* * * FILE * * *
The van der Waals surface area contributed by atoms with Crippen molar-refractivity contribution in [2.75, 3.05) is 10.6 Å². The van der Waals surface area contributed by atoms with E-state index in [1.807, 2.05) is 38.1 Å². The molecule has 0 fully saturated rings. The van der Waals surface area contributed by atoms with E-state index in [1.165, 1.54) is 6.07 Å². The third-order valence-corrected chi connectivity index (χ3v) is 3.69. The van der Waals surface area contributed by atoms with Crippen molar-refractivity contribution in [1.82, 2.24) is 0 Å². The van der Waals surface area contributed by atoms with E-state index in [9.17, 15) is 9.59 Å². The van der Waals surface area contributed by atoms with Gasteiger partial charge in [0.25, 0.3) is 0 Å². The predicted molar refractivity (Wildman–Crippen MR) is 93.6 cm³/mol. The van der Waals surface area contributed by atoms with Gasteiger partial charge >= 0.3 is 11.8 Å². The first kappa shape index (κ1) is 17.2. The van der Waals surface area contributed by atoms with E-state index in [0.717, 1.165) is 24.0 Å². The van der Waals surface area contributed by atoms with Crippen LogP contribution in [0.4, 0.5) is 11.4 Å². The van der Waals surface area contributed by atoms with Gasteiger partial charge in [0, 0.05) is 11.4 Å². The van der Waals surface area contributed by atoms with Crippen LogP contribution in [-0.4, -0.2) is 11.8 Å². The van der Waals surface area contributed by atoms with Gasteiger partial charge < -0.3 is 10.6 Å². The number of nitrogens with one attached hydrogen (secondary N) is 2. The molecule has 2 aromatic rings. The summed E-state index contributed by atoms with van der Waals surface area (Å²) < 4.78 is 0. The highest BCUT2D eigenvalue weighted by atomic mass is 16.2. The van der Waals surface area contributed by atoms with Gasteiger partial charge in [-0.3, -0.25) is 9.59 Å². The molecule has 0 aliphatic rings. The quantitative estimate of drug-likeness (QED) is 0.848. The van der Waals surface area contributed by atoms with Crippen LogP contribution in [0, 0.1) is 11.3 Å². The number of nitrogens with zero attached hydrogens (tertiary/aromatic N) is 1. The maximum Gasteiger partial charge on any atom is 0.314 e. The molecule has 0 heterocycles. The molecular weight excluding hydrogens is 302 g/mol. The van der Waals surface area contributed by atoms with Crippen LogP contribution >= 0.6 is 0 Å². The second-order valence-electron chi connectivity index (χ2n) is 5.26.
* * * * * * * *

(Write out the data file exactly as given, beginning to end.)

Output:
The van der Waals surface area contributed by atoms with Crippen molar-refractivity contribution in [2.75, 3.05) is 10.6 Å². The van der Waals surface area contributed by atoms with E-state index in [1.807, 2.05) is 38.1 Å². The molecule has 0 fully saturated rings. The van der Waals surface area contributed by atoms with E-state index in [1.165, 1.54) is 6.07 Å². The third-order valence-corrected chi connectivity index (χ3v) is 3.69. The van der Waals surface area contributed by atoms with Crippen molar-refractivity contribution in [1.82, 2.24) is 0 Å². The van der Waals surface area contributed by atoms with E-state index in [9.17, 15) is 9.59 Å². The van der Waals surface area contributed by atoms with Gasteiger partial charge in [0.25, 0.3) is 0 Å². The predicted molar refractivity (Wildman–Crippen MR) is 93.6 cm³/mol. The van der Waals surface area contributed by atoms with Gasteiger partial charge >= 0.3 is 11.8 Å². The first kappa shape index (κ1) is 17.2. The van der Waals surface area contributed by atoms with E-state index in [0.717, 1.165) is 24.0 Å². The van der Waals surface area contributed by atoms with Crippen LogP contribution in [0.4, 0.5) is 11.4 Å². The van der Waals surface area contributed by atoms with Gasteiger partial charge in [0, 0.05) is 11.4 Å². The van der Waals surface area contributed by atoms with Crippen LogP contribution in [-0.4, -0.2) is 11.8 Å². The van der Waals surface area contributed by atoms with Gasteiger partial charge < -0.3 is 10.6 Å². The number of nitrogens with one attached hydrogen (secondary N) is 2. The molecule has 2 aromatic rings. The summed E-state index contributed by atoms with van der Waals surface area (Å²) < 4.78 is 0. The highest BCUT2D eigenvalue weighted by atomic mass is 16.2. The van der Waals surface area contributed by atoms with Gasteiger partial charge in [-0.3, -0.25) is 9.59 Å². The molecule has 0 aliphatic rings. The quantitative estimate of drug-likeness (QED) is 0.848. The van der Waals surface area contributed by atoms with Crippen LogP contribution in [0, 0.1) is 11.3 Å². The number of nitrogens with zero attached hydrogens (tertiary/aromatic N) is 1. The maximum Gasteiger partial charge on any atom is 0.314 e. The molecule has 0 heterocycles. The molecular weight excluding hydrogens is 302 g/mol. The van der Waals surface area contributed by atoms with Crippen LogP contribution >= 0.6 is 0 Å². The second-order valence-electron chi connectivity index (χ2n) is 5.26.